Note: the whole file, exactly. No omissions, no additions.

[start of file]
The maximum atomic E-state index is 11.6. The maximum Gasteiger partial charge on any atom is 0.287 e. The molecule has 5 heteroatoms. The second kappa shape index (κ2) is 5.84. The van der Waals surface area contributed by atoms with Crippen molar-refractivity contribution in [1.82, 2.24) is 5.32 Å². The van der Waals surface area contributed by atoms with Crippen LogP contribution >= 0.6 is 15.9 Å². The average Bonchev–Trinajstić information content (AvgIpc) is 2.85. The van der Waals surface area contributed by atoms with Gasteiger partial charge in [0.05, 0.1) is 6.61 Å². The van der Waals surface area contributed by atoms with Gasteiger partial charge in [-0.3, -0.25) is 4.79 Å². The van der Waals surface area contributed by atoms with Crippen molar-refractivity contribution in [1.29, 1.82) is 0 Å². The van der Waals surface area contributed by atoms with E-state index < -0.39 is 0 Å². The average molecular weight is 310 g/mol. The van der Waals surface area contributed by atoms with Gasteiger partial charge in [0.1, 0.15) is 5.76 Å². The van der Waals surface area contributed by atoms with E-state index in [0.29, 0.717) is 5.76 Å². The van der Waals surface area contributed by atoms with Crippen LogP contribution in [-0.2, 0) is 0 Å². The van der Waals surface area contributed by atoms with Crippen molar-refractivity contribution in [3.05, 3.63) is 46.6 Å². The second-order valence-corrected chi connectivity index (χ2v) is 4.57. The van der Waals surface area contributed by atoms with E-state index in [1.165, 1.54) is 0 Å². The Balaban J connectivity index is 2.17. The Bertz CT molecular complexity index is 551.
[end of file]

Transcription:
The maximum atomic E-state index is 11.6. The maximum Gasteiger partial charge on any atom is 0.287 e. The molecule has 5 heteroatoms. The second kappa shape index (κ2) is 5.84. The van der Waals surface area contributed by atoms with Crippen molar-refractivity contribution in [1.82, 2.24) is 5.32 Å². The van der Waals surface area contributed by atoms with Crippen LogP contribution >= 0.6 is 15.9 Å². The average Bonchev–Trinajstić information content (AvgIpc) is 2.85. The van der Waals surface area contributed by atoms with Gasteiger partial charge in [0.05, 0.1) is 6.61 Å². The van der Waals surface area contributed by atoms with Gasteiger partial charge in [-0.3, -0.25) is 4.79 Å². The van der Waals surface area contributed by atoms with Crippen molar-refractivity contribution in [1.29, 1.82) is 0 Å². The van der Waals surface area contributed by atoms with E-state index < -0.39 is 0 Å². The average molecular weight is 310 g/mol. The van der Waals surface area contributed by atoms with Gasteiger partial charge in [0.1, 0.15) is 5.76 Å². The van der Waals surface area contributed by atoms with E-state index in [0.29, 0.717) is 5.76 Å². The van der Waals surface area contributed by atoms with Crippen LogP contribution in [-0.2, 0) is 0 Å². The van der Waals surface area contributed by atoms with Crippen molar-refractivity contribution in [3.05, 3.63) is 46.6 Å². The second-order valence-corrected chi connectivity index (χ2v) is 4.57. The van der Waals surface area contributed by atoms with E-state index in [1.165, 1.54) is 0 Å². The Balaban J connectivity index is 2.17. The Bertz CT molecular complexity index is 551.